We are a global community. This means Jews live virtually everywhere in the world. It also implies something about peoplehood. We may not be one in language, citizenship, ideology, politics or religious commitment, but we all carry a travel gene that tells us a Jew is a Jew is a Jew. There is a certain baseline that ties us powerfully and profoundly together, so that when we discover Jews in New Zealand or Patagonia, we don’t see them as strangers. They are distant cousins we just haven’t met yet.
Globalization is not a new phenomenon for Jews. It’s ancient. We were exiled, banished and tossed out of one country after another. We picked up our lives and settled in other countries. We learned new languages and became absorbed into new cultures within a generation. In this process, we developed an incredible network across the globe. This network made us excellent peddlers, and disseminators of information, gossip and scholarship. Networking like this is outstanding for innovation and the development of ideas. When you stand on the outside of any culture long enough, you become an excellent participant/observer. In the medieval period, books and ideas traveled with unprecedented speed from Salonika to Padua to Crete to Worms or Morocco, while many of our non-Jewish neighbors had rarely left their villages.
The jazz pianist Herbie Hancock said that, “Globalization means we have to re-examine some of our ideas, and look at ideas from other countries, from other cultures, and open ourselves to them.” This all sounds great, until he continues: “And that’s not comfortable for the average person.” From Hancock’s perspective, we Jews are above average. Globalization is not comfortable — it challenges long-held assumptions and can be humbling and even humiliating. For us, it’s a historical default position. And we have learned over time to leverage the discomfort of globalization.
Discomfort creates intellectual capital, the unintended benefit of being denied citizenship, professional access and property ownership for centuries. Property is not portable. Brains move, and they did. Serendipitous discoveries, great literature and scientific advancement are nourished from this global well, and in this sense, we have contributed immeasurably to the growth of science and culture.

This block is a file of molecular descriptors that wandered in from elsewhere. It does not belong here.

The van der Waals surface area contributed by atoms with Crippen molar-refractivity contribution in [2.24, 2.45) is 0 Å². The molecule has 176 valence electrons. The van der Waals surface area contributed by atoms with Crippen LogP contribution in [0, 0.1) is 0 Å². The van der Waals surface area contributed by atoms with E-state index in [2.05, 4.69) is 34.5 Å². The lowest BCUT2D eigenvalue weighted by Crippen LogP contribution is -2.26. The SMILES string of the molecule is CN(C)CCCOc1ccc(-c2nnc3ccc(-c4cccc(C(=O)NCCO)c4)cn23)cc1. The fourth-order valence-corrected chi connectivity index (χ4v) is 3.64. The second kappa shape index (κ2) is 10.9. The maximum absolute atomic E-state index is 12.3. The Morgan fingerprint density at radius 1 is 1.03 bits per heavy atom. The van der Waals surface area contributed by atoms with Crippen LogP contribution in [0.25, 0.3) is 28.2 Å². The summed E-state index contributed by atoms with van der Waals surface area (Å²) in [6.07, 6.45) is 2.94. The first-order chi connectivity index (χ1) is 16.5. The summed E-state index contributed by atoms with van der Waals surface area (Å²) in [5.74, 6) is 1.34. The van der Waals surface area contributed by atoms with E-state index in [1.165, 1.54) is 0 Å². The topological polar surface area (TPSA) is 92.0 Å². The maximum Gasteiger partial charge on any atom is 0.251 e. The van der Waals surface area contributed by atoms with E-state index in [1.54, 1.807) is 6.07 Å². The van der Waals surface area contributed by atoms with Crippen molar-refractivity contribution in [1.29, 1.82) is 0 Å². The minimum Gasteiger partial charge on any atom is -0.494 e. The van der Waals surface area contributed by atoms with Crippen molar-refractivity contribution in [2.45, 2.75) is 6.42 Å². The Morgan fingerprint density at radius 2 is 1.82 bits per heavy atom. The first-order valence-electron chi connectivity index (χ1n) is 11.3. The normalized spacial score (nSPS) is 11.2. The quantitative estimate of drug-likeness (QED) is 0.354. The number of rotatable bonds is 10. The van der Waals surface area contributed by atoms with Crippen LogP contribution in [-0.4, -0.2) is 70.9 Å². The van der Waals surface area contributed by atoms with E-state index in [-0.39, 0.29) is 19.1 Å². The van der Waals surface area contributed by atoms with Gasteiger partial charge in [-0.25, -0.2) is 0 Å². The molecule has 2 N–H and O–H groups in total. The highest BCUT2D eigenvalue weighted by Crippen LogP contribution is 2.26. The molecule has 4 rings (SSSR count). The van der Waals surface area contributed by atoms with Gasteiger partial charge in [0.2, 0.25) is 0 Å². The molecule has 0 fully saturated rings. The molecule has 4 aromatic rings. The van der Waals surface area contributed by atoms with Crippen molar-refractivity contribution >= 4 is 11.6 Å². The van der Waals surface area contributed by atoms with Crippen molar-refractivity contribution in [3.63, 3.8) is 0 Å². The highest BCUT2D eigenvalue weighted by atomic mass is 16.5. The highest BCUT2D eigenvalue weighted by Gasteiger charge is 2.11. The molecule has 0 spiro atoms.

Today we move more than we ever did. A Pew study conducted in 2008 found that many people today stay put longer today because we are an older nation with a lower birth rate. It’s also harder to move double-income families. Nevertheless, most Americans will still move at least once, multiple times if they are younger or more affluent. Interestingly, among American-born adults who have lived in more than one community, 38 percent claim the place they call home is not where they are currently living.
All of this dislocation presents challenges and opportunities. It also creates a new reality. Movement is the new norm in society. It’s an old norm for Jewish society, however. Given this fact of our history, it’s mystifying that in our American Jewish organizational culture, we have a huge web of information, but we have not successfully networked, tracked and sequenced our people enough. Jews connect to other Jews by accident when we have enough information to help make it intentional and strategic.
We have important organizations nationally and locally that work with populations from baby to bubbe, yet we still manage to drop people in the liminal spaces. Whenever a Jewish teen makes the transition from a youth movement to a university Hillel to a young professional cohort to becoming a young parent, to moving from mid-life to retirement, we should be able to track and sequence. Where were they? Where are they now? How can we move them as seamlessly as possible? This requires that we lower organizational walls and view ourselves as one community with a big “C.” Coordinating transition and passing on information is not just best practice and collegial; it needs to become an expected norm.
If this needs to happen better locally, it also needs to happen more nationally. When people move from one city to another, a JCC, federation or synagogue should be able to track, welcome and help them transition. We have information. We have to do a better job of sharing it.
But organizations are not omniscient. We need to know if you’re leaving and where you’re going. Stronger networking also means that we as individuals pass on our relocation information to the Jewish community and not only to the U.S. Postal Service. The post office has a way to do this but we don’t yet — at least not uniformly. It’s time to create a way to track and sequence and help Jews move from place to place and from life stage to life stage without losing them in the in-between spaces.
Let’s stay in touch.
Erica Brown’s column appears the first week of the month.